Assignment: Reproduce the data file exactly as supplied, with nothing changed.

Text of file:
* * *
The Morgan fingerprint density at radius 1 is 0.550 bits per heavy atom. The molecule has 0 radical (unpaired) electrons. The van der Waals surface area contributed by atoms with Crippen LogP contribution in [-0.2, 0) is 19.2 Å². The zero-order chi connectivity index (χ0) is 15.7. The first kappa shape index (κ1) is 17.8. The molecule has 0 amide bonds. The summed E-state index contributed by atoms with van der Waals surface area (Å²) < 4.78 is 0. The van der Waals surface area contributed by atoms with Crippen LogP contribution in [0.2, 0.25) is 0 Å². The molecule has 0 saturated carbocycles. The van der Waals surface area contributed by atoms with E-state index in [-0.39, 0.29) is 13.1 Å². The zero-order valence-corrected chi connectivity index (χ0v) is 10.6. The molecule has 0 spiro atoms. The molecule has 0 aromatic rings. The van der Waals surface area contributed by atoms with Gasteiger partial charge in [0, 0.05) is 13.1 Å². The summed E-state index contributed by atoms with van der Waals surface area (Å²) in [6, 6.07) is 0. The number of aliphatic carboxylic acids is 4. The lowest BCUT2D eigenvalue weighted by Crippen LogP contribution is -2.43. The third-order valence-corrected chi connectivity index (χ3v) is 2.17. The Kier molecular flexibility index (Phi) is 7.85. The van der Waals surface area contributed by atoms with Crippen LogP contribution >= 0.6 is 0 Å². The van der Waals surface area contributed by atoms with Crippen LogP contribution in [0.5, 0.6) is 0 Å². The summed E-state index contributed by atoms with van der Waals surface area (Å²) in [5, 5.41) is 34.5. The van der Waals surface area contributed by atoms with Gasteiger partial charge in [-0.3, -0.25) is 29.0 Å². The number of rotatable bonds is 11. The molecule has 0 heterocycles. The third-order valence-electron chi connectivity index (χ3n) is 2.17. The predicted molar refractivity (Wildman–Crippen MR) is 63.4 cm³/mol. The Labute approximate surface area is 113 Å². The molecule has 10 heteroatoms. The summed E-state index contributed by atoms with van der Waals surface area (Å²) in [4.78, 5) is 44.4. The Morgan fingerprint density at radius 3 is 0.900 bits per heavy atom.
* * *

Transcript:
The Morgan fingerprint density at radius 1 is 0.550 bits per heavy atom. The molecule has 0 radical (unpaired) electrons. The van der Waals surface area contributed by atoms with Crippen LogP contribution in [-0.2, 0) is 19.2 Å². The zero-order chi connectivity index (χ0) is 15.7. The first kappa shape index (κ1) is 17.8. The molecule has 0 amide bonds. The summed E-state index contributed by atoms with van der Waals surface area (Å²) < 4.78 is 0. The van der Waals surface area contributed by atoms with Crippen LogP contribution in [0.2, 0.25) is 0 Å². The molecule has 0 saturated carbocycles. The van der Waals surface area contributed by atoms with E-state index in [-0.39, 0.29) is 13.1 Å². The zero-order valence-corrected chi connectivity index (χ0v) is 10.6. The molecule has 0 spiro atoms. The molecule has 0 aromatic rings. The van der Waals surface area contributed by atoms with Gasteiger partial charge in [0, 0.05) is 13.1 Å². The summed E-state index contributed by atoms with van der Waals surface area (Å²) in [6, 6.07) is 0. The number of aliphatic carboxylic acids is 4. The lowest BCUT2D eigenvalue weighted by Crippen LogP contribution is -2.43. The third-order valence-corrected chi connectivity index (χ3v) is 2.17. The Kier molecular flexibility index (Phi) is 7.85. The van der Waals surface area contributed by atoms with Crippen LogP contribution >= 0.6 is 0 Å². The van der Waals surface area contributed by atoms with Crippen LogP contribution in [0.5, 0.6) is 0 Å². The summed E-state index contributed by atoms with van der Waals surface area (Å²) in [5, 5.41) is 34.5. The van der Waals surface area contributed by atoms with Gasteiger partial charge in [-0.3, -0.25) is 29.0 Å². The number of rotatable bonds is 11. The molecule has 0 heterocycles. The third-order valence-electron chi connectivity index (χ3n) is 2.17. The predicted molar refractivity (Wildman–Crippen MR) is 63.4 cm³/mol. The Labute approximate surface area is 113 Å². The molecule has 10 heteroatoms. The summed E-state index contributed by atoms with van der Waals surface area (Å²) in [4.78, 5) is 44.4. The Morgan fingerprint density at radius 3 is 0.900 bits per heavy atom.